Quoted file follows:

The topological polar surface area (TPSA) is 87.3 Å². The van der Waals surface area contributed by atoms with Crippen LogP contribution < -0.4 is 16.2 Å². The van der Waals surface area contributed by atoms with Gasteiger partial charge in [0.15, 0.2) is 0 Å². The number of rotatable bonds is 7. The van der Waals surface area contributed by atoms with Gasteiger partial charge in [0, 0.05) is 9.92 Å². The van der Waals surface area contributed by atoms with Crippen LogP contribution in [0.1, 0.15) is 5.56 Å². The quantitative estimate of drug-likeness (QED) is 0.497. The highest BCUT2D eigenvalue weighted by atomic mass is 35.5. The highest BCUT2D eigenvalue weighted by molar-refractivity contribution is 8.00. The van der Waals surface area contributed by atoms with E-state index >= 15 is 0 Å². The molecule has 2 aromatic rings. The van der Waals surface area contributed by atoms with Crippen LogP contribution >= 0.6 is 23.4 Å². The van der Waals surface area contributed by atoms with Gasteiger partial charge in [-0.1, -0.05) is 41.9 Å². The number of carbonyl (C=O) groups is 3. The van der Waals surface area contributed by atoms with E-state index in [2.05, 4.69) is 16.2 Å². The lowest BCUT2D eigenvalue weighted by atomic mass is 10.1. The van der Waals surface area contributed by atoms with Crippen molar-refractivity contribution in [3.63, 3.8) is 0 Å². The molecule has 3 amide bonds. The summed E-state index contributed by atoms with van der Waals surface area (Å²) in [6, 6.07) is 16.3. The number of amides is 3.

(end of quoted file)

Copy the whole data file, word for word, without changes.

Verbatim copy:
The topological polar surface area (TPSA) is 87.3 Å². The van der Waals surface area contributed by atoms with Crippen LogP contribution < -0.4 is 16.2 Å². The van der Waals surface area contributed by atoms with Gasteiger partial charge in [0.15, 0.2) is 0 Å². The number of rotatable bonds is 7. The van der Waals surface area contributed by atoms with Gasteiger partial charge in [0, 0.05) is 9.92 Å². The van der Waals surface area contributed by atoms with Crippen LogP contribution in [0.1, 0.15) is 5.56 Å². The quantitative estimate of drug-likeness (QED) is 0.497. The highest BCUT2D eigenvalue weighted by atomic mass is 35.5. The highest BCUT2D eigenvalue weighted by molar-refractivity contribution is 8.00. The van der Waals surface area contributed by atoms with E-state index >= 15 is 0 Å². The molecule has 2 aromatic rings. The van der Waals surface area contributed by atoms with Crippen LogP contribution >= 0.6 is 23.4 Å². The van der Waals surface area contributed by atoms with Gasteiger partial charge in [-0.1, -0.05) is 41.9 Å². The number of carbonyl (C=O) groups is 3. The van der Waals surface area contributed by atoms with E-state index in [2.05, 4.69) is 16.2 Å². The lowest BCUT2D eigenvalue weighted by atomic mass is 10.1. The van der Waals surface area contributed by atoms with Crippen molar-refractivity contribution in [3.63, 3.8) is 0 Å². The molecule has 3 amide bonds. The summed E-state index contributed by atoms with van der Waals surface area (Å²) in [6, 6.07) is 16.3. The number of amides is 3.